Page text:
Questions & Answers:


Operator

[Operator instructions] The first question comes from Michael Hoffman with Stifel. Please go ahead.

Michael Hoffman -- Stifel Financial Corp. -- Analyst

Hi, Jeff, Eric. Thanks for taking my questions. Hope you're having a good Friday. I appreciate that you got, you opened the year a little bit ahead of plan, you're reaffirming the guidance and I don't think companies are supposed to be trying to chase their guidance up prematurely.

How would you reflect on the trend inside the guidance though? Is this have more momentum to the upside than not given what you're seeing?

Eric Gerratt -- Chief Financial Officer

I mean, we're one quarter into it, another month behind us after today with April on here. And what I would say is, is the year is looking, the way we intended it to look maybe it's a little bit better. I mean there's a lot of green shoots that are out there. And our first-quarter results, they were strong results given the fact pattern.

But you also put into context some of the continued start and stop activities that we've seen with the ongoing pandemic, but we also had some major weather events that disrupted everything. So, all in, I'm really proud of what we delivered in the first quarter. And I think it does set us up for a strong 2021. But there is still nine months to go.

And we're going to continue to execute our strategy in our plan. And we have conviction in our guidance range that we released just back in February and reaffirmed it yesterday.

Michael Hoffman -- Stifel Financial Corp. -- Analyst

And when we think about cadence, is there anything particular about what happened is exited 1Q and what you know since March April, essentially done about, how to think about the cadence, is this sort of originally when we all have these conversations in February, it was kind of a steady, almost ratable March through the year. Does it picked up a little bit speed in 2Q or does it still stay pretty ratable as far as the top line?

Jeffrey Feeler -- Chairman and Chief Executive Officer

Thinking about the cadence of the top line, normal seasonality will play in and will drive it. So, yeah, we're expecting Q2 to be sequentially better than Q1 and Q3, sequentially better than Q2. And they're talking about cadence from March to April, I would say, we're seeing similar patterns. And w -- when you get into the first quarter and look at it by month, March was the strongest month that we had.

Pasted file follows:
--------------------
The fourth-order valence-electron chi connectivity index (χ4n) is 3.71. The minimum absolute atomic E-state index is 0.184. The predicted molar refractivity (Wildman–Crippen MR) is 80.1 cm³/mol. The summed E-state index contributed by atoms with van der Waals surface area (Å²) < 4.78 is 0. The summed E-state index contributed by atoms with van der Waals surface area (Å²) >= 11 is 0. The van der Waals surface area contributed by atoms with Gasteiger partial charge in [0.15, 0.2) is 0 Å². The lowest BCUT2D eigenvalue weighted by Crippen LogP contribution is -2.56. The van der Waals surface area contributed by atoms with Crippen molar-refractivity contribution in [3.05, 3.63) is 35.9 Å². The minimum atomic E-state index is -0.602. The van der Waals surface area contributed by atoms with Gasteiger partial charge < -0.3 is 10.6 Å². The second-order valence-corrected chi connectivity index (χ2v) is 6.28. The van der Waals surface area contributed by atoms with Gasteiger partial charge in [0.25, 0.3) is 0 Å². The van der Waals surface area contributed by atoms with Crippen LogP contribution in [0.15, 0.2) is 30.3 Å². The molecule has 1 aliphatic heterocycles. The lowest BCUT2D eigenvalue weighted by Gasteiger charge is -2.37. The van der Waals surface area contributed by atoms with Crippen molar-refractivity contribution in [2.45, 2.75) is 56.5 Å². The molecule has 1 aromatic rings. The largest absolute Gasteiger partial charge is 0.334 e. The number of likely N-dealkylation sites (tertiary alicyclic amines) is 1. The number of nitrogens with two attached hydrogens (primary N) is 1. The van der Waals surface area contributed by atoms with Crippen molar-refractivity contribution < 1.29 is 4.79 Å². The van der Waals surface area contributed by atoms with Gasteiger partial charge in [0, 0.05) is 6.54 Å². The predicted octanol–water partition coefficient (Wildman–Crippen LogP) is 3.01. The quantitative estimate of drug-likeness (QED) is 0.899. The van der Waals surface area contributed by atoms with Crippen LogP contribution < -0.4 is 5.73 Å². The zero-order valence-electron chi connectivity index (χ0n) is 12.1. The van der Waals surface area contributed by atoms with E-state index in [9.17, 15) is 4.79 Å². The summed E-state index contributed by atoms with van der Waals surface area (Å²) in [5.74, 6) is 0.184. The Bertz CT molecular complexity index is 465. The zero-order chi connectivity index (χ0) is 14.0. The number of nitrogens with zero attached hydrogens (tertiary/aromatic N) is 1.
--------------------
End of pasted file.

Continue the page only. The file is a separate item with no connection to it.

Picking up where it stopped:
So, all of that is pointing in the right direction. There is nothing that's given us a lot of pause there in there. And I would say that we're on track to deliver that range and execute on our plan.

Michael Hoffman -- Stifel Financial Corp. -- Analyst

And then you mentioned and it's not the first time I've heard this, but some of the supply disruptions are slowing the recovery of some of the customer base. That doesn't look like that's going to get any relief in this calendar year. And is that that's all accounted for in the guidance, as well as that that you weren't looking for a big lift on reopening per se more of an overall improvement in the industrial economy broadly?

Jeffrey Feeler -- Chairman and Chief Executive Officer

So all of that factored in Michael in what we're seeing. And I think that that when you think about the choppiness we referred to in Q1, we saw it with a lot of closures and kind of the high rates of infection that we saw in the pandemic, we've seen that alleviate. But on the supply chain information, it is impacting our customers. If you go and read the detailed commentary on what industrial customers are staying through ISM and things like that, they claim, they can't meet their demand because one supply changes disruption, but also labor shortages.

And those are some of the things our customers are challenged with to regain and get back to I'll call pre-COVID levels and growth there upon. And so, those are things that are all factored in. But we're seeing it in our customer base, and it creates ongoing choppiness.

Michael Hoffman -- Stifel Financial Corp. -- Analyst

And then last two for me. Texas got snot beat out of it from a weather issue, power shutdown and you are not hiding behind any weather commentary. But I'm just curious if you hadn't had a loss of power for a week or more, what the difference in the numbers might have been?

Jeffrey Feeler -- Chairman and Chief Executive Officer